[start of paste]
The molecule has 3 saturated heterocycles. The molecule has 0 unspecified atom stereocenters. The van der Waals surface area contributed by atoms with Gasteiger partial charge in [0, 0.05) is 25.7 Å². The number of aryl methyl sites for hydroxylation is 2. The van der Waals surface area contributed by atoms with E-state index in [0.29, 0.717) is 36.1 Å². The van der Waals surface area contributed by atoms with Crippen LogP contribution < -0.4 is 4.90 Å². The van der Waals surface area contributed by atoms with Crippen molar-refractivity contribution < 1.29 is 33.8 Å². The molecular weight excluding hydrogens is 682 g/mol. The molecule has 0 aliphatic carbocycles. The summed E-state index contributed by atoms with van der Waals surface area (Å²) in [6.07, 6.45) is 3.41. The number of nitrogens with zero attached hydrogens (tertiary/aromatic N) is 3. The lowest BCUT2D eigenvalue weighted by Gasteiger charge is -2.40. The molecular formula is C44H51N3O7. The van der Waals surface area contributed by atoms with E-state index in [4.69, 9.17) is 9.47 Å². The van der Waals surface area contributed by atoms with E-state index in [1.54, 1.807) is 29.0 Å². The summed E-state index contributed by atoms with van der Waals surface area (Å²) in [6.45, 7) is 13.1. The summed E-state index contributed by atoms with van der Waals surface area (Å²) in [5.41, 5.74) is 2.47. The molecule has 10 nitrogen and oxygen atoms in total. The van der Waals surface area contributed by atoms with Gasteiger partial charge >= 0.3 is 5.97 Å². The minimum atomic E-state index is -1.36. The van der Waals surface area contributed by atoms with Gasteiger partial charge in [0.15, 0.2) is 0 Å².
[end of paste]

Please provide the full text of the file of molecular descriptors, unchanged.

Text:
The molecule has 3 saturated heterocycles. The molecule has 0 unspecified atom stereocenters. The van der Waals surface area contributed by atoms with Gasteiger partial charge in [0, 0.05) is 25.7 Å². The number of aryl methyl sites for hydroxylation is 2. The van der Waals surface area contributed by atoms with E-state index in [0.29, 0.717) is 36.1 Å². The van der Waals surface area contributed by atoms with Crippen LogP contribution < -0.4 is 4.90 Å². The van der Waals surface area contributed by atoms with Crippen molar-refractivity contribution < 1.29 is 33.8 Å². The molecular weight excluding hydrogens is 682 g/mol. The molecule has 0 aliphatic carbocycles. The summed E-state index contributed by atoms with van der Waals surface area (Å²) in [6.07, 6.45) is 3.41. The number of nitrogens with zero attached hydrogens (tertiary/aromatic N) is 3. The lowest BCUT2D eigenvalue weighted by Gasteiger charge is -2.40. The molecular formula is C44H51N3O7. The van der Waals surface area contributed by atoms with E-state index in [4.69, 9.17) is 9.47 Å². The van der Waals surface area contributed by atoms with E-state index in [1.54, 1.807) is 29.0 Å². The summed E-state index contributed by atoms with van der Waals surface area (Å²) in [6.45, 7) is 13.1. The summed E-state index contributed by atoms with van der Waals surface area (Å²) in [5.41, 5.74) is 2.47. The molecule has 10 nitrogen and oxygen atoms in total. The van der Waals surface area contributed by atoms with Gasteiger partial charge >= 0.3 is 5.97 Å². The minimum atomic E-state index is -1.36. The van der Waals surface area contributed by atoms with Gasteiger partial charge in [0.15, 0.2) is 0 Å².